“I Am deeply concerned that armed movements are seeking to destabilise Darfur. Such actions can undermine the precious peace for the long-suffering people of Darfur,” he said in his alert on the deteriorating situation in Sudan.
As it is, UNAMID is the first-ever joint UN-AU peacekeeping operation. It is the largest and most complex; bringing together a total of 19,555 military staff, 360 military observers and liaison officers (mediators) and about 6,432 police officers.
Its mandate is to protect civilians, and also to contribute to security for humanitarian assistance, ensure agreements are carried out, support a fair political system, contribute to the promotion of human rights and the law, and watch the situation along Sudan’s borders with Chad and the Central African Republic (CAR).
UNAMID enjoys the distinction of being the peacekeeping operation with the largest number of countries contributing both military and police officers.
It has military officers and mediators from Bangladesh, Burkina Faso, Burundi, Cameroon, Canada, China, Ecuador, Egypt, Ethiopia, Gambia, Germany, Ghana, Guatemala, Indonesia, Iran, Italy, Jordan, Kenya, Lesotho, Malawi, Malaysia, Mali, Mongolia, Namibia, Nepal, Netherlands, Nigeria, Pakistan, Palau, Republic of Korea, Rwanda, Senegal, Sierra Leone, South Africa, Tanzania, Thailand, Togo, Uganda, Yemen, Zambia and Zimbabwe.
The police personnel are from Bangladesh, Burkina Faso, Burundi, Cameroon, Canada. Côte D’Ivoire, Egypt, Fiji, Gambia, , Ghana, Indonesia, Jamaica, Jordan, Kyrgyzstan, Madagascar, Malawi, Malaysia, Namibia, Nepal, Niger, Nigeria, Pakistan, Philippines, Rwanda, Senegal, Sierra Leone, South Africa, Tajikstan, Tanzania, Togo, Turkey, Yemen and Zambia.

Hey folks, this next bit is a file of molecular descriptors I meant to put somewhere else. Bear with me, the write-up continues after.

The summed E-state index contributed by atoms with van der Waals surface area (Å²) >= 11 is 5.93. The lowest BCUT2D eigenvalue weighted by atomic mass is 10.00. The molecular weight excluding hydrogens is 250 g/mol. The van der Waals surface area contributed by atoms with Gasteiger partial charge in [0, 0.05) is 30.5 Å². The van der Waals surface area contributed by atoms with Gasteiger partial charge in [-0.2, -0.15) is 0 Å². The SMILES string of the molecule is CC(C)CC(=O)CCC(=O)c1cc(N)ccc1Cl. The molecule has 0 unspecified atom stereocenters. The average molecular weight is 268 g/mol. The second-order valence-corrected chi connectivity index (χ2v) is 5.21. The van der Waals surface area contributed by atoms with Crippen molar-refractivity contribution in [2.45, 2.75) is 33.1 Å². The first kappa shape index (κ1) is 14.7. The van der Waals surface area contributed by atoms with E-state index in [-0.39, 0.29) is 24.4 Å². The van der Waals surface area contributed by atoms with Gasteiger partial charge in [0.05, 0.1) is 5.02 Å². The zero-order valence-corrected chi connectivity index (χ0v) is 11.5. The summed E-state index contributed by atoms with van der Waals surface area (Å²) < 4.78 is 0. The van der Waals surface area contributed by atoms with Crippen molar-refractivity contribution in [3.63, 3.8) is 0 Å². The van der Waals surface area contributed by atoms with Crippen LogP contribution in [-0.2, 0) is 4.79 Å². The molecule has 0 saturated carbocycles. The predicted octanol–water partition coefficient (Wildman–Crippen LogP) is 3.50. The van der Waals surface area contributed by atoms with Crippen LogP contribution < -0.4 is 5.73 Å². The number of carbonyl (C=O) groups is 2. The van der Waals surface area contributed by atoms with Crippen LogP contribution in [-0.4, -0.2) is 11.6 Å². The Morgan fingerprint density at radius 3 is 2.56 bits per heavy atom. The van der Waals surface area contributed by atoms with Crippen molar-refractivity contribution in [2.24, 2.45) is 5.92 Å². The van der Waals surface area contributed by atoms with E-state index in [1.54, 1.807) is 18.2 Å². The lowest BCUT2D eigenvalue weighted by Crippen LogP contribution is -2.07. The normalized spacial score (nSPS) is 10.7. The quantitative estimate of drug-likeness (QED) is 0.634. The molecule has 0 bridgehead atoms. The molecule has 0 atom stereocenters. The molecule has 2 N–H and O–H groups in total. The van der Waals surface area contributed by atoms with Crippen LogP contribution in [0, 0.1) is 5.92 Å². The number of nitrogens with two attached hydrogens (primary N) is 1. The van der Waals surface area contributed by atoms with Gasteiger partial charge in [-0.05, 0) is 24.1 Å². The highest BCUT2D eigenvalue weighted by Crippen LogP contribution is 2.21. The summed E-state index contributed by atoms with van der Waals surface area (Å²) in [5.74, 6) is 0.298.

It has also suffered some of the worst fatalities inflicted on peacekeeping operations to date; losing 76 soldiers, 24 police officers and one military observer.
This recent attack is, however, not the first in recent months. In February this year rebels of the Justice and Equality Movement (JEM) detained 58 UNMAID troops comprising 55 from Senegal and three policemen from Yemen, Rwanda and Ghana. They were later released unharmed.
Earlier on Tuesday, the UN refugee agency said that some 35,000 people have been displaced by the recent fighting near the border between Sudan and South Sudan, and new outbreaks of violence are putting refugees’ safety at risk.
People in border areas such as Heglig, Talodi and other parts of the state of South Kordofan, had been displaced by the fighting, and noted that escalating hostilities are raising concerns about refugees’ safety.
The UNHCR had registered an increase in the number of Sudanese refugees crossing the border, some of them seriously malnourished. In Yida, for example, more than 1,300 new arrivals were reported in the last four days, and average daily arrivals have tripled since February and March.
UNHCR has appealed to both governments to do their utmost to avoid displaced civilians being placed in harm’s way, and to avoid actions that could displace more people. Humanitarian agencies provide life-saving assistance to over 20,000 refugees in the region.